In-box agony: a familiar sight for many journalists
Journalists would like to see the introduction of a formal Code of Conduct to govern how PR firms communicate with them by e-mail, according to a new survey.
A third of respondents to the the survey said they "hated" unsolicited e-mails. The same number reported deleting unopened e-mails from PR consultants they didn’t know
as a way of trying to manage the huge influx into their mailboxes.
The survey – conducted by Cheltenham-based PR consultants LMPR – was compiled after interviews with 119 journalists about their in-boxes and the impact that PR practitioners were having on them.
Lindsay Mason, LMPR managing director, said: "The negative reaction from journalists to unsolicited e-mails has to be laid at the door of some PR practitioners. Many have been guilty of sending untargeted e-mails containing irrelevant trivia, often with huge file attachments that jam journalists’ mailboxes."
Contrary to the belief of many PRs, vague titles such as "A Good Story", irritate journalists, rather than entice them.
Of those interviewed, 20 per cent reported an increase of 100 per cent in their in-boxes over the past 12 months, with an average of 30-40 e-mails received daily by journalists.
Older, experienced journalists who had received training in how to use specialist computer systems when the technology was introduced tended to be more receptive and enthusiastic about the internet than those who had not received training, the survey also found.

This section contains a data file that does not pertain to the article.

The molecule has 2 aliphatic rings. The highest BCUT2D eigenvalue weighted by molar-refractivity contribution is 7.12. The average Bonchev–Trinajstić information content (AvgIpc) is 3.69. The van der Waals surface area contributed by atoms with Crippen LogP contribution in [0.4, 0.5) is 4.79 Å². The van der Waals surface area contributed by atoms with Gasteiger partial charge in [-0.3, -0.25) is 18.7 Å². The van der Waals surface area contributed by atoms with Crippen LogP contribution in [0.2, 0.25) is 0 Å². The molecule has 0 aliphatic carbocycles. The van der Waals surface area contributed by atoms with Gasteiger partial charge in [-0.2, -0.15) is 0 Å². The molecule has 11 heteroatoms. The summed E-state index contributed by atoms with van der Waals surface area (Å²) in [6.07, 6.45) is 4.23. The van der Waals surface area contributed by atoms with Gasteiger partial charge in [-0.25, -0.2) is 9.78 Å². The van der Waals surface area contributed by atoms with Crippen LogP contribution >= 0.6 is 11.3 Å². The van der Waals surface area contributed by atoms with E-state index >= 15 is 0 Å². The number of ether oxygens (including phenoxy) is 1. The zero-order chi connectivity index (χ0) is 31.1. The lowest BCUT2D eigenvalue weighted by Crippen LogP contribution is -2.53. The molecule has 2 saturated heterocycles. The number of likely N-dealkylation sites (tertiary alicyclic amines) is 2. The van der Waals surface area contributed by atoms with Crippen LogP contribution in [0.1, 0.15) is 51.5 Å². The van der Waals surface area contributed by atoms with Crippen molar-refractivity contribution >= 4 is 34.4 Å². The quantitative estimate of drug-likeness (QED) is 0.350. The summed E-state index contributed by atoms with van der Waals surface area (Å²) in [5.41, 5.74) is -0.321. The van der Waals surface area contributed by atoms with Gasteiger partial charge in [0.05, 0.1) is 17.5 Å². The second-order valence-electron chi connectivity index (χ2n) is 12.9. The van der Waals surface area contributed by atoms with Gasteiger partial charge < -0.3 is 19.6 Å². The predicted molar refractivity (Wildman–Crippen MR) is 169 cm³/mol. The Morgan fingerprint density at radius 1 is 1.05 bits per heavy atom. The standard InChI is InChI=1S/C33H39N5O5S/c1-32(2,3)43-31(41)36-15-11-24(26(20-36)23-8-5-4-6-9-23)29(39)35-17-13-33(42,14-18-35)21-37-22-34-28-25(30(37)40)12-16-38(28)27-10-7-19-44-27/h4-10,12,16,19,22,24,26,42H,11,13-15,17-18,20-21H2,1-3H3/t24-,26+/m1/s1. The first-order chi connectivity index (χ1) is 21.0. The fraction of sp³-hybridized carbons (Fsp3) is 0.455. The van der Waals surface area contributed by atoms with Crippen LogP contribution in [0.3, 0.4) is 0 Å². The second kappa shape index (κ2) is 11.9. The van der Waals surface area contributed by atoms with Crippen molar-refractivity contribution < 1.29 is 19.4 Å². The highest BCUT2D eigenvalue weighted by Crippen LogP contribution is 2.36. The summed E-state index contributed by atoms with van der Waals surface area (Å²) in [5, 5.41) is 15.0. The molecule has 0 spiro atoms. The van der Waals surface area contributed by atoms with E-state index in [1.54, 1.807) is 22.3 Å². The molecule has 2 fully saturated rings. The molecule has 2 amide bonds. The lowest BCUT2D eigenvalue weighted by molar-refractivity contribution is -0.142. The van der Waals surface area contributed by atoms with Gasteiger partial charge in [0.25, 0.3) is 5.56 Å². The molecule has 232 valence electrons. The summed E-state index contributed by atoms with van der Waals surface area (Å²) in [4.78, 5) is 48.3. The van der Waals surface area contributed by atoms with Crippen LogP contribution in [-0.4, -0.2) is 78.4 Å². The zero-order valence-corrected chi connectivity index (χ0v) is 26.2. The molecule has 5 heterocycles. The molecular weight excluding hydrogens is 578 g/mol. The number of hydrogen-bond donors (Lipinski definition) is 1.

The motoring correspondent from one national daily newspaper said he received 150-200 e-mails every day, so he introduced his own filtering process of six different e-mail addresses. He is a member of the Guild of Motoring Writers, which is campaigning for an official Code of Conduct.
Mason said: "PR practitioners should ensure they understand the preferred way to send information to individual reporters, rather than taking a scattergun approach. We need to appreciate the incredible pressure many journalists work under in the way that we communicate with them."
But the survey concluded that journalists were not against e-mail.
Copies of the survey, Unsolicited E-mails – A Journalist’s Friend or Foe?, are available from LMPR, costing £150.
By Jean Morgan